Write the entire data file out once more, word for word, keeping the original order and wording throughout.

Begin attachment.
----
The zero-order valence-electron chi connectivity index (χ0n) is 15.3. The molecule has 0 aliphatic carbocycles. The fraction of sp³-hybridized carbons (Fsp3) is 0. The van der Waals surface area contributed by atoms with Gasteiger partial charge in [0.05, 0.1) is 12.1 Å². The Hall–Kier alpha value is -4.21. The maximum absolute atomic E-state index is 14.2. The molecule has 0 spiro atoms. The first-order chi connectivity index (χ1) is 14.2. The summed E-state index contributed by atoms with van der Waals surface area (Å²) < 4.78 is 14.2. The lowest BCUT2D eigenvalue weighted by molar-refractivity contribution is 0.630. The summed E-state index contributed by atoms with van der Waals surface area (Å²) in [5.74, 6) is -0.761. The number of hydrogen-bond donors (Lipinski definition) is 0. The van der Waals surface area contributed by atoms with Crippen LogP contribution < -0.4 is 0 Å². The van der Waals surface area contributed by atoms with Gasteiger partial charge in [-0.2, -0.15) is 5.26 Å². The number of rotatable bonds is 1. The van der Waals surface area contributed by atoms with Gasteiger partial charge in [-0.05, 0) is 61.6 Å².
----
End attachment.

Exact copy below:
The zero-order valence-electron chi connectivity index (χ0n) is 15.3. The molecule has 0 aliphatic carbocycles. The fraction of sp³-hybridized carbons (Fsp3) is 0. The van der Waals surface area contributed by atoms with Gasteiger partial charge in [0.05, 0.1) is 12.1 Å². The Hall–Kier alpha value is -4.21. The maximum absolute atomic E-state index is 14.2. The molecule has 0 spiro atoms. The first-order chi connectivity index (χ1) is 14.2. The summed E-state index contributed by atoms with van der Waals surface area (Å²) < 4.78 is 14.2. The lowest BCUT2D eigenvalue weighted by molar-refractivity contribution is 0.630. The summed E-state index contributed by atoms with van der Waals surface area (Å²) in [5.74, 6) is -0.761. The number of hydrogen-bond donors (Lipinski definition) is 0. The van der Waals surface area contributed by atoms with Crippen LogP contribution < -0.4 is 0 Å². The van der Waals surface area contributed by atoms with Gasteiger partial charge in [-0.2, -0.15) is 5.26 Å². The number of rotatable bonds is 1. The van der Waals surface area contributed by atoms with Gasteiger partial charge in [-0.05, 0) is 61.6 Å².